Editor’s note: This story was first published by The Lund Report, an independent nonprofit news site covering health in Oregon.
It hasn’t been formally announced, but the Oregon Nurses Association is declaring victory in negotiations with Providence Health over contracts at hospitals in Portland and Seaside.
But home health care nurses haven’t seen a breakthrough.
The deal at the two hospitals came after an unusual Thursday bargaining session involving all three workplaces. It ended months of tension punctuated by a limited five-day strike.
In a notice for its members, the union’s negotiators said the health system, Oregon’s largest, had agreed to substantial increases in pay and time off.
The union notice called the deal a “historic wage increase” and cited other concessions.
“This is the best contract we’ve achieved in several decades,” reads the notice to Portland Providence nurses.
The statement was posted online and signed by eight members of the bargaining team.
“Providence is grateful for the hard work and commitment of both bargaining teams,” a spokesperson for the health system said in an email. “We look forward to collaborating as we continue to serve our patients with compassionate, high-quality care.”
The two-year contract, which still needs to be approved by rank-and-file nurses, marks a breakthrough after months of, at times, bitter contract negotiations between the increasingly emboldened union and the large health system.
The tentative agreement includes wage increases that put the highest-level at Providence Portland Medical Center wage scale at over $70-per-hour while giving a raise as high as $3-per-hour for the most experienced registered nurses.
Nurses covered by the agreement will see raises between 17% and 27% over the next two years, which the union called the highest wage hike in the Portland metro area.
Also included in the tentative agreement are another 40 hours of paid leave, increases in differentials, a commitment that the hospital will comply with Oregon new staffing law and others.
The negotiating team for nurses at Providence Seaside wrote in their update to members that they “didn’t win on all our aims” but the tentative agreement still contained wins on pay and time off.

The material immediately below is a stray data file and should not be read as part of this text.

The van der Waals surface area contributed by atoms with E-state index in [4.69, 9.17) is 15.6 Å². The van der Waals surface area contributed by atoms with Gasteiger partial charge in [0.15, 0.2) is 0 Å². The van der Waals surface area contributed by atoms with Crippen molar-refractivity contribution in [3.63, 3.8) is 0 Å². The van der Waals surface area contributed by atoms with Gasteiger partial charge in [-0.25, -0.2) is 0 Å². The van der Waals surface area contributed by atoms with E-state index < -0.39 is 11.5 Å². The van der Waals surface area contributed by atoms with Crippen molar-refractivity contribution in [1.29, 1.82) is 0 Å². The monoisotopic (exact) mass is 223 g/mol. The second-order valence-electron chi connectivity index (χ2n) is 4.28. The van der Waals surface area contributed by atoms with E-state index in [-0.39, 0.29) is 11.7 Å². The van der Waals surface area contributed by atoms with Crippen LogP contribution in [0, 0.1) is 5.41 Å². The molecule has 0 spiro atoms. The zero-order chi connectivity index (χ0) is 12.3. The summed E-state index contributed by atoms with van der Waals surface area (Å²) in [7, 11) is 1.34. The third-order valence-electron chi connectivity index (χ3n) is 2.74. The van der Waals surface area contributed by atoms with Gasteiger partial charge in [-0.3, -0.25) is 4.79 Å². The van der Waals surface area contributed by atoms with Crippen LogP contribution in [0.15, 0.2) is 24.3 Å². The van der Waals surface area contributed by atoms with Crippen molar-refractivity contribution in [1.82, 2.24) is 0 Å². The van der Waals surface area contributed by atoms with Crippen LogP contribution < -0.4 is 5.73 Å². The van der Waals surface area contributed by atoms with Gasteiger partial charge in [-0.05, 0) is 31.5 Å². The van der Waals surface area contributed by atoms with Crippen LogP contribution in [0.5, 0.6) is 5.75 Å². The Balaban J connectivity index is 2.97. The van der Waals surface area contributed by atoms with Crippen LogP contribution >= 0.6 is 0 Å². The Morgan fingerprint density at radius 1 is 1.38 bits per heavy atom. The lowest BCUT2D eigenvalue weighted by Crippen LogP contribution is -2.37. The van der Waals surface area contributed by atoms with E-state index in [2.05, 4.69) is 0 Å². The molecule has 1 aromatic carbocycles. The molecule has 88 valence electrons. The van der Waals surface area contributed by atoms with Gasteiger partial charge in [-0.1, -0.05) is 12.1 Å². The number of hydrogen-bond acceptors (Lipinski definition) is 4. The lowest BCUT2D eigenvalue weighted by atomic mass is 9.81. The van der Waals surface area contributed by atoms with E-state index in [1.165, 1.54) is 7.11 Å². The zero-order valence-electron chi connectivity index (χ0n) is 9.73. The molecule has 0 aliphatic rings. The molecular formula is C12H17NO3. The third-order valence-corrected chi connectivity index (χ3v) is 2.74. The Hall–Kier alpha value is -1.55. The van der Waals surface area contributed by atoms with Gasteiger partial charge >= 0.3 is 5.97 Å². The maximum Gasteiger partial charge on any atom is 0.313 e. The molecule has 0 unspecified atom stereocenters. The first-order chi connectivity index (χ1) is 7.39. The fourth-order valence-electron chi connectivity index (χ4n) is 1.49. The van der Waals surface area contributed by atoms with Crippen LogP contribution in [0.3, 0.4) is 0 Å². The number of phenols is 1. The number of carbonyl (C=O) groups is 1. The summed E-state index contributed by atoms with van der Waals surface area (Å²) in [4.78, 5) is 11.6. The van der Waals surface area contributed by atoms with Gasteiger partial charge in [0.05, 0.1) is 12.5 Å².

Providence Seaside nurses working in Hospital & Home Health will see an average raise of 14% in the contract’s first year, according to the statement signed by seven members of the negotiating team. Clinic nurses will see an average raise of 20% in the contract’s first year. The tentative agreement also includes another 20 hours of paid time off for each year and a settlement of a hospital-wide grievance for missing time off accruals.
“This victory would not have occurred without engaging in our historic strike,” negotiators wrote in the update. “Despite Providence’s threat to make their economic offer worse if we struck, our final tentative agreement is considerably richer than what was offered before the strike.”
Both the union and Providence dug in on their positions leading up to the five-day strike. A Providence executive said in a leaked email that the health system’s last offer was contingent on the union approving a new contract by June 30 without striking.
Judging by the union’s announcement, that position did not hold.
However, negotiators for Providence Home Health & Hospice wrote in their update that they left bargaining at around 5 a.m. without a tentative agreement. They wrote that they were “profoundly disappointed” that Providence management " could not offer us a deal today that we were confident our members would ratify.”
“We worked hard and made important progress on key issues, but we remain apart on wages and productivity,” they wrote.